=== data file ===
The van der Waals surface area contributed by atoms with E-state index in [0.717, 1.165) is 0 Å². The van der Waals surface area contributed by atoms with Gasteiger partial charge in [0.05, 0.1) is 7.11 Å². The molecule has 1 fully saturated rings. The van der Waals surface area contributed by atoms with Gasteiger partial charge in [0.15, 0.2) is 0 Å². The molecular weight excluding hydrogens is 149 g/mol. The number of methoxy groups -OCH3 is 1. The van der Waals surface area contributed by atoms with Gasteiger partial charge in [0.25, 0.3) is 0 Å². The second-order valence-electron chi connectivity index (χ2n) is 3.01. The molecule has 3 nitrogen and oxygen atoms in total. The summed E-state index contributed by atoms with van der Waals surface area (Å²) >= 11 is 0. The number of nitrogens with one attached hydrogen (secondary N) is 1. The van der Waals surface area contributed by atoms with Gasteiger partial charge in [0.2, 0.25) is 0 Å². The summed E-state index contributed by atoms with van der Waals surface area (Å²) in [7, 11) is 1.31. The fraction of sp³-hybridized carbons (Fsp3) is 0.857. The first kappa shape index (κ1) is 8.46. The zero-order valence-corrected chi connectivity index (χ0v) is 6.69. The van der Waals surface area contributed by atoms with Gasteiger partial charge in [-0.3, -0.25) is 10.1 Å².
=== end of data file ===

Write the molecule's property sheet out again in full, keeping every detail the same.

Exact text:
The van der Waals surface area contributed by atoms with E-state index in [0.717, 1.165) is 0 Å². The van der Waals surface area contributed by atoms with Gasteiger partial charge in [0.05, 0.1) is 7.11 Å². The molecule has 1 fully saturated rings. The van der Waals surface area contributed by atoms with Gasteiger partial charge in [0.15, 0.2) is 0 Å². The molecular weight excluding hydrogens is 149 g/mol. The number of methoxy groups -OCH3 is 1. The van der Waals surface area contributed by atoms with Gasteiger partial charge in [0.25, 0.3) is 0 Å². The second-order valence-electron chi connectivity index (χ2n) is 3.01. The molecule has 3 nitrogen and oxygen atoms in total. The summed E-state index contributed by atoms with van der Waals surface area (Å²) >= 11 is 0. The number of nitrogens with one attached hydrogen (secondary N) is 1. The van der Waals surface area contributed by atoms with Gasteiger partial charge in [0.2, 0.25) is 0 Å². The summed E-state index contributed by atoms with van der Waals surface area (Å²) in [7, 11) is 1.31. The fraction of sp³-hybridized carbons (Fsp3) is 0.857. The first kappa shape index (κ1) is 8.46. The zero-order valence-corrected chi connectivity index (χ0v) is 6.69. The van der Waals surface area contributed by atoms with Gasteiger partial charge in [-0.3, -0.25) is 10.1 Å².